Simon Willison’s Weblog

Weeknotes: Trapped in an eternal refactor

I’m still working on refactoring Datasette’s table view. In doing so I spun out a new plugin, datasette-pretty-traces, which improves Datasette’s tooling for seeing the SQL that was executed to build a specific page.


I love tools like the Django Debug Toolbar which help show what’s going on under the hood of an application (see also the Tikibar, a run-in-production alternative we built at Eventbrite).

Datasette has long had a ?_trace=1 option for outputting debug information about SQL queries executed to build a page, but the output is a big block of JSON in the page footer, example here.

For the table view refactor project I decided it was time to make this more readable, so I built a plugin that runs some JavaScript to spot that output and turn it into something a bit more legible:

A screenshot of the new trace output, showing the SQL queries and with a visual indication of how long they ran for and at what point in the generation of the page.

You can try it out here.

I’m becoming increasingly comfortable with the idea that it’s OK to ignore all of the current batch of JavaScript frameworks and libraries and just write code that uses the default browser APIs. Browser APIs are pretty great these days, especially given things like backtick literals for multi-line strings!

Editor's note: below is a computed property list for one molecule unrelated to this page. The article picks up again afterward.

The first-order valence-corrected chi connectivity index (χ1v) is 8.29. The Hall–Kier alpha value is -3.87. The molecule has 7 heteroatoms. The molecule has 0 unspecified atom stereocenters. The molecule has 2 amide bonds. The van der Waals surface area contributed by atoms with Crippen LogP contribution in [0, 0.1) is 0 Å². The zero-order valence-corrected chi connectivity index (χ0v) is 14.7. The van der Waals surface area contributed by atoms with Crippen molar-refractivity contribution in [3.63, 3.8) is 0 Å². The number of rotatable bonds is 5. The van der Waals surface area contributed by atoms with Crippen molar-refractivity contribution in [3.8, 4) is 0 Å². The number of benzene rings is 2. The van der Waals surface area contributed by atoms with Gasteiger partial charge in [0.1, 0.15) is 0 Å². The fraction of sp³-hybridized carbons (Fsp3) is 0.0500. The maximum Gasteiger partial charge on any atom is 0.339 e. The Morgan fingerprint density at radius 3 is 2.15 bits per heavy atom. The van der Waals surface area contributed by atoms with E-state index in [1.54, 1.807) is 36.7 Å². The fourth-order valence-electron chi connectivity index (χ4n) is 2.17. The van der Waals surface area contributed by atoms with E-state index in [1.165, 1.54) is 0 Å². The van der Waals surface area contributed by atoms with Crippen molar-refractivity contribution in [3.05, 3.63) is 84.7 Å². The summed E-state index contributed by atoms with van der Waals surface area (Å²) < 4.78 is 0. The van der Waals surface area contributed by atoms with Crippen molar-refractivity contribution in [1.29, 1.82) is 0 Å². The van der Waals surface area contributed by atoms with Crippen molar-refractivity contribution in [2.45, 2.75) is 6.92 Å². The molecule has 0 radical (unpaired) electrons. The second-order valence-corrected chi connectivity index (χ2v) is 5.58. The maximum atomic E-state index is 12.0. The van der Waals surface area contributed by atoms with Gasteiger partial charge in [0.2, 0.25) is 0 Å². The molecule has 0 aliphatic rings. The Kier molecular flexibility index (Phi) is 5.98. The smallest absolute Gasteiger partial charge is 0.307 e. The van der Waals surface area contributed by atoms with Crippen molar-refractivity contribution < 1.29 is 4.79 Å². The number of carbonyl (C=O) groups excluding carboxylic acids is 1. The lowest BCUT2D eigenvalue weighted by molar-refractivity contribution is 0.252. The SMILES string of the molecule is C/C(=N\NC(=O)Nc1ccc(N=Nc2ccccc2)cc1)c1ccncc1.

I’ll probably merge this into Datasette core at some point in the future, but a neat thing about having plugin support is I can dash out initial versions of things like this without needing to polish them up and include them in a formal release of the parent project.

Progress on the eternal refactor

Issue 1518, split from issue 878, is the all-consuming refactor.

Datasette’s table view is the most important page in the application: it’s the interface that lets you browse a table, filter it, search it, run faceting against it and export it out as other formats.

It’s the nastiest code in the entire project, having grown to over a thousand lines of Python. While it has very thorough tests, the actual code itself is unwieldy enough that it’s slowing down progress on all kinds of things I want to get done before I ship Datasette 1.0.

So I’m picking away at it. I’ve broken the underlying tests up into two modules ( and and I’ve made some small improvements, but I’ve also spun up some not-yet-committed prototypes both against my experimental asyncinject library and a new experiment that involves something that, if you squint at it, looks a tiny bit like a new ORM. I do not want to build a new ORM!

I’m not happy with any of this yet, and it’s definitely blocking my progress on other things. I’ll just have to keep on chipping away and see if I can get to a breakthrough.

Releases this week

TIL this week